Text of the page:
Last week, I read Station Eleven by Emily St. John Mandel. Going in, I was a bit fuzzy on what the book was about. It was a library book, and I expected to read a few pages and decide it wasn’t for me. But it hooked me completely!
It’s post-apocalyptic; the world has been utterly changed by the Georgian flu that killed over 99% of the population. But we start in present-day Toronto at a production of King Lear, and the death of a character who ties most of the people on the page together. There’s a lot of movement in time, and a number of characters to follow, and Mandel handles this well.
I mostly seem to read books where the time flows forward from point A (beginning) to point B (end), with the occasional flash-forward prologue or a double timeline of past and present. This was more complicated, and I think it can be difficult to do well without breaking the fictive dream. But Mandel was very effective—and used what I believe you’d call omniscient point of view, which I also enjoyed.
One of the main characters is Kirsten and you get to see her at different points in her life, some of it quite revealing. The main focus of the post-apocyptic world is the Travelling Symphony, which wanders around the Great Lakes area performing Shakespeare and music. It’s a pretty intimate book; the world-building worked for me but isn’t a big focus. Kirsten’s ex-boyfriend Sayid is probably my favorite character, and he’s barely on the page (though perhaps has some of the best lines).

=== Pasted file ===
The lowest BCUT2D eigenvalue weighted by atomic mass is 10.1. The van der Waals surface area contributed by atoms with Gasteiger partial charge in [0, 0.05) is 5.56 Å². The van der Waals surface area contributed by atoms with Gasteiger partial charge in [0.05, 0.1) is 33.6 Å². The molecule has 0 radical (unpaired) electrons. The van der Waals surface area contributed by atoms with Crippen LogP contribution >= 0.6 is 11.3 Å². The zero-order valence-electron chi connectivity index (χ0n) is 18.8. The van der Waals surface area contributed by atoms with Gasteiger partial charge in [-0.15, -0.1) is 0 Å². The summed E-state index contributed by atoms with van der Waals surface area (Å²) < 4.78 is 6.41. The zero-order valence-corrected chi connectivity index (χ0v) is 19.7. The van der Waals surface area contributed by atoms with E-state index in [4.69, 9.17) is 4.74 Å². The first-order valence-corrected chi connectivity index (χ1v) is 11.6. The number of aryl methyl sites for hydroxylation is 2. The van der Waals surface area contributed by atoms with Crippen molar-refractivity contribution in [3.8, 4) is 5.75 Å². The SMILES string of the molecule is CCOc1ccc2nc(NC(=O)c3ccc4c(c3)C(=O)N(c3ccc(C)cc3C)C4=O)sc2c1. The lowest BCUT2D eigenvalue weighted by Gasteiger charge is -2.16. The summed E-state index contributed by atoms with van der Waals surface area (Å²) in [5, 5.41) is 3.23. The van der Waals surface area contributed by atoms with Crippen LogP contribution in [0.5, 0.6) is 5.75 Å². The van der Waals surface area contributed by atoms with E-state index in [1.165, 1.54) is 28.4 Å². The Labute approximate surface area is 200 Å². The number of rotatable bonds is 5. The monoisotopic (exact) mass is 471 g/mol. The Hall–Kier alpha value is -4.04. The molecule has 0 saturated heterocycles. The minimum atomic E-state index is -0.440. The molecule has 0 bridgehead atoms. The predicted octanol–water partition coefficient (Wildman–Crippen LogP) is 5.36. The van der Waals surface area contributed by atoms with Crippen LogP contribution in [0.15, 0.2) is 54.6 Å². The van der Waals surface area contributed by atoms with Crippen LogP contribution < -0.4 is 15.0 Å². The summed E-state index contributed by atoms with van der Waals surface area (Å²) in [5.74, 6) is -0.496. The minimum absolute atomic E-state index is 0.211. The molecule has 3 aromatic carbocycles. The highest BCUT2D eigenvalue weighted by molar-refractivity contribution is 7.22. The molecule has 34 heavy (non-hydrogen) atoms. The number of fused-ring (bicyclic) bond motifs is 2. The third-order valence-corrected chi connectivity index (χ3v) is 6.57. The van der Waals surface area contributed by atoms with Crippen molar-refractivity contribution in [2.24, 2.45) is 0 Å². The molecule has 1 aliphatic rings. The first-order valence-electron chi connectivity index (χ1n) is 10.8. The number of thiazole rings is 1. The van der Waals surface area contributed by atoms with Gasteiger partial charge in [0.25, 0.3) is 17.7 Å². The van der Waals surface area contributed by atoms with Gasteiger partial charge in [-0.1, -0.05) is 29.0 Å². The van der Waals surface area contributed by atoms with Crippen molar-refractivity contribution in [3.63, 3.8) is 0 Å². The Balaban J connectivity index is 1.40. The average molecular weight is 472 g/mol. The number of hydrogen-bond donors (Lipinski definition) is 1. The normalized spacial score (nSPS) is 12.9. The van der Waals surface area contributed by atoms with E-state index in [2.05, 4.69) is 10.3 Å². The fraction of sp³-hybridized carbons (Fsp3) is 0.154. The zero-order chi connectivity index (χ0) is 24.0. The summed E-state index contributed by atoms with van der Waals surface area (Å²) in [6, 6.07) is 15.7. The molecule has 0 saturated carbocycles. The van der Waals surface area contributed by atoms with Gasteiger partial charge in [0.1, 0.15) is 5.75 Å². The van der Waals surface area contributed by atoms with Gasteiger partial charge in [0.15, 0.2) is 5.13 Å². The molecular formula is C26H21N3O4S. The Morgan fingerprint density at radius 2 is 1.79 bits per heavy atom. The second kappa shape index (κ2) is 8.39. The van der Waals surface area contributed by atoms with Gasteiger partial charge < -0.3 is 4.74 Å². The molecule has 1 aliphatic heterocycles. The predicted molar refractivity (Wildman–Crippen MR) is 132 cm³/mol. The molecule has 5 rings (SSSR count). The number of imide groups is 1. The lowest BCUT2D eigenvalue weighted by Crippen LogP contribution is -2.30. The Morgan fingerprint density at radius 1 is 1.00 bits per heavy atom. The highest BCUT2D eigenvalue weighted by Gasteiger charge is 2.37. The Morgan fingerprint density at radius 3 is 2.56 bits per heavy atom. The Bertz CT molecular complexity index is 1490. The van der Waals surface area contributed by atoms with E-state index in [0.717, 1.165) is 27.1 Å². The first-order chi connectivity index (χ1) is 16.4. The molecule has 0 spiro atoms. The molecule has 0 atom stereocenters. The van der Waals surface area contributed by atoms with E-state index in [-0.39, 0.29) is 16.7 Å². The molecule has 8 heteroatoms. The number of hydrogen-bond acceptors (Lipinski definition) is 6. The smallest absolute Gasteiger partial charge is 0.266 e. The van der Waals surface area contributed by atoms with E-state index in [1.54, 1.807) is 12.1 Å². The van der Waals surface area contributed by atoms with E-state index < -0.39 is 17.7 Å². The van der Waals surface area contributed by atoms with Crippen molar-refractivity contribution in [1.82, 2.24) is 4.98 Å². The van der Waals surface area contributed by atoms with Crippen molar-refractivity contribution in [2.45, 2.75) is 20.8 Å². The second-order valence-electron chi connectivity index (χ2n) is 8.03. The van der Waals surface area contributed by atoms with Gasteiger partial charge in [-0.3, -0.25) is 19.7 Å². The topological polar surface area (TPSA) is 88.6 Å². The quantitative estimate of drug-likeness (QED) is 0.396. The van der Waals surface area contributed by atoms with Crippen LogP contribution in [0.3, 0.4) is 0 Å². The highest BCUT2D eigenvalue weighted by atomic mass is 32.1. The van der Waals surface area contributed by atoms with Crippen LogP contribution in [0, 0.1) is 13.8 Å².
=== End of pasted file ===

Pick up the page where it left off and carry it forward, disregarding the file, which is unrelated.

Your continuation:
I guessed one reveal, but I don’t think that was difficult to do or that the author was trying to make it a big surprise. I thought the climactic scene was very well done and surprisingly affecting, and a lot of that had to do with Doctor Eleven/Station Eleven, a SF comic book/graphic novel that Kirsten is emotionally attached to, and that few people have ever heard of. (Unlike Star Trek, which is a bit of cultural touchstone for one of the characters—who I also liked a lot.)
Engaging voice, subtle humor, compassionate—I really liked this one.